Wednesday, June 20, 2007

What is on the table?

The Senate approved a nonbinding resolution to reject the House’s limited-growth budget approved late last month. It mirrored the move earlier this spring by the House to shoot down the governor’s gross receipt tax proposal.

Thirty-four Senate members voted to reject the House budget; 19 voted “in favor” of it or, at least, against using a resolution to combat the other chamber; and two voted present. (The record only shows 33 “yes” votes, but Sen. Kimberly Lightford did vote “yes,” making the 34th vote.)

Sen. Donne Trotter, a Chicago Democrat, called for the resolution, urging his chamber not to consider House Speaker Michael Madigan’s budget. “Overall, SB 1132 as amended by the House does not provide the resources necessary to serve the citizens of Illinois, including students, veterans and all citizens served by a public safety program and agencies.”

GOP budget negotiator Sen. Christine Radogno questioned the sincerity of the Senate Democrats to come to a budget agreement. The Lemont Republican wanted to know why Trotter wasn’t using three empty budget bills that were approved by a Senate committee last week. They’re essentially placeholders so the chamber can drop in budget details later and move it through the legislative process.

“We’re wasting a lot of time on a resolution that’s absolutely meaningless in terms of resolving this [budget] process, ultimately,” she said. “We’re wasting time by being here. We’re wasting a lot of money. We’re continuing with the scam of the leaders’ meetings that are really not producing any results whatsoever, and now we’re trying to enter into this game of bouncing resolutions back and forth between the chambers.”

For others, voting to reject the House budget was taking a stand against cutting programs for children, veterans and the needy. “What would you have us to do? Just lay down for Mike Madigan?” said Sen. Rickey Hendon, a Chicago Democrat. “We’re not a rubber stamp for the other chamber. We are the upper chamber. We’re the House of Lords. They’re the House of Commons. We shall not be led by the House of Commons.”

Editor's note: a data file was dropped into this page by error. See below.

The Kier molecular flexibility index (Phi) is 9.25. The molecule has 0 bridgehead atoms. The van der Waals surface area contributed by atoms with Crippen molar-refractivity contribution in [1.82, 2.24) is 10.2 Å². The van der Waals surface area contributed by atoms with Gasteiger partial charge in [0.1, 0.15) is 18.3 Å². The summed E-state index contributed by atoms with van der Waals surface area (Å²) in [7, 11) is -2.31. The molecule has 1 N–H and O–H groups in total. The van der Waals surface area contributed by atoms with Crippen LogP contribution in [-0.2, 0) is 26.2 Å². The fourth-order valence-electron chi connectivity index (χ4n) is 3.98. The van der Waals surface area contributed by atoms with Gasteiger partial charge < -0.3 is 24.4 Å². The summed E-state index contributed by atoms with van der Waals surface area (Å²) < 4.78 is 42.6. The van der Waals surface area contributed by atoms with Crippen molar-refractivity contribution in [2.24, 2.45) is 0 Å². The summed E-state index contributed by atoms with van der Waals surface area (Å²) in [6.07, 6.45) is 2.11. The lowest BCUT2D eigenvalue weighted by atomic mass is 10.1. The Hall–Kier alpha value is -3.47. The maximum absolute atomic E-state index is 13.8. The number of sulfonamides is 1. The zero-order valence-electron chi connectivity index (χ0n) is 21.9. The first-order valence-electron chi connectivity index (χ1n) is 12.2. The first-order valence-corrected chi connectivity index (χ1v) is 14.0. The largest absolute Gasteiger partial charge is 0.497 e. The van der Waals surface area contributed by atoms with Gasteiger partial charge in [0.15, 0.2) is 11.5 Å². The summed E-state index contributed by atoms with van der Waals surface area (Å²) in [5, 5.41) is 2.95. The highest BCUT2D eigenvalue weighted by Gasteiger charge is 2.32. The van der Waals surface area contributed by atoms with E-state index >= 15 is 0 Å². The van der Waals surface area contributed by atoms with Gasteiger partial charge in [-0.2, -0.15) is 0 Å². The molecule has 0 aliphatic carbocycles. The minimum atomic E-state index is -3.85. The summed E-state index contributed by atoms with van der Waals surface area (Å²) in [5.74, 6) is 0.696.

Senate President Emil Jones Jr. also sent a message to the House. “The purpose of this resolution is to send a clear signal that we should be in very serious, serious negotiations,” he said.

The limited-growth budget never made it over to the Senate for a vote because of an electric-rate standoff started by a group of Downstate House Dems. The move was meant to call attention to the need to address the electric-rate hikes before the onset of the summer.

While the House didn’t respond too kindly to the Senate’s comments, Gov. Rod Blagojevich praised the resolution.

Big picture by Bethany: Ten days left before the fiscal year ends and a state shutdown looms, here’s where we stand: The governor and the Senate reject the House budget. The House rejects the governor’s plans. And people involved in electricity rate negotiations still say “substantial progress” is being made and that something is close. In other words, nothing concrete is on the table. And the Senate isn’t back in town until Tuesday, while the House is still scheduled for Thursday and Monday.

UPDATE No progress was made in the afternoon leaders' meeting. House Minority Leader Tom Cross didn't hide his frustration, calling the process "rather embarrassing and a bit disgusting." The only thing discussed in the "show-and-tell meeting" was TIF districts in Chicago with no attempt to relate that issue to the state budget, said House Speaker Michael Madigan. The governor didn't even send his spokespeople out to make comments after the meeting.

Regarding the Senate's symbolic rejection of the House limited-growth budget, Madigan said, “I find it very curious. I note that it did not get 36 votes. It appears to me that certain people are grasping at straws in terms of what they perceive to be a budget debate. And I would say again, only one chamber has passed a budget. That is the House.”

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